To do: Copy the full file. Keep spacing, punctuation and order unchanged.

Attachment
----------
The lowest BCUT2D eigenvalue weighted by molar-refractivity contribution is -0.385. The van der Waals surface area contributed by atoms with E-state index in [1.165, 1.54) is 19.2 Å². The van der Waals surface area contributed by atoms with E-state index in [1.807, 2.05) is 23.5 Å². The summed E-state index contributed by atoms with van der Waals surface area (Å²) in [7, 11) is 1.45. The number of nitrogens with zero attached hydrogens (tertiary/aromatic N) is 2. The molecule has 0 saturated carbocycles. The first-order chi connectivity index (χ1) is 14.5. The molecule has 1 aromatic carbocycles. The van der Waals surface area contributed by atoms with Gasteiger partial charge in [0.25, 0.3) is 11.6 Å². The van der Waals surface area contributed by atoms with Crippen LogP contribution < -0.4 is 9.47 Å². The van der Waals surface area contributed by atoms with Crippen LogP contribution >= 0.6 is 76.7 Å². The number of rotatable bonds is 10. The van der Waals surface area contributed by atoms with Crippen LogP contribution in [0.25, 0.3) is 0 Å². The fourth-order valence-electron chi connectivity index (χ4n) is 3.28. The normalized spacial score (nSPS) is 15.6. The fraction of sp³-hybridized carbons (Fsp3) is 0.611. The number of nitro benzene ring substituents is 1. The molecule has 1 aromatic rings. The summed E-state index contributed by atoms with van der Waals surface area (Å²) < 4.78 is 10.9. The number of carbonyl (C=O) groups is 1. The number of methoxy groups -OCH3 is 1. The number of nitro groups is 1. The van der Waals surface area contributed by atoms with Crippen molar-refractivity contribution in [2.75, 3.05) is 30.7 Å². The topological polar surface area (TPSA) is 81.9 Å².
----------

The lowest BCUT2D eigenvalue weighted by molar-refractivity contribution is -0.385. The van der Waals surface area contributed by atoms with E-state index in [1.165, 1.54) is 19.2 Å². The van der Waals surface area contributed by atoms with E-state index in [1.807, 2.05) is 23.5 Å². The summed E-state index contributed by atoms with van der Waals surface area (Å²) in [7, 11) is 1.45. The number of nitrogens with zero attached hydrogens (tertiary/aromatic N) is 2. The molecule has 0 saturated carbocycles. The first-order chi connectivity index (χ1) is 14.5. The molecule has 1 aromatic carbocycles. The van der Waals surface area contributed by atoms with Gasteiger partial charge in [0.25, 0.3) is 11.6 Å². The van der Waals surface area contributed by atoms with Crippen LogP contribution < -0.4 is 9.47 Å². The van der Waals surface area contributed by atoms with Crippen LogP contribution >= 0.6 is 76.7 Å². The number of rotatable bonds is 10. The van der Waals surface area contributed by atoms with Crippen LogP contribution in [0.25, 0.3) is 0 Å². The fourth-order valence-electron chi connectivity index (χ4n) is 3.28. The normalized spacial score (nSPS) is 15.6. The fraction of sp³-hybridized carbons (Fsp3) is 0.611. The number of nitro benzene ring substituents is 1. The molecule has 1 aromatic rings. The summed E-state index contributed by atoms with van der Waals surface area (Å²) < 4.78 is 10.9. The number of carbonyl (C=O) groups is 1. The number of methoxy groups -OCH3 is 1. The number of nitro groups is 1. The van der Waals surface area contributed by atoms with Crippen molar-refractivity contribution in [2.75, 3.05) is 30.7 Å². The topological polar surface area (TPSA) is 81.9 Å².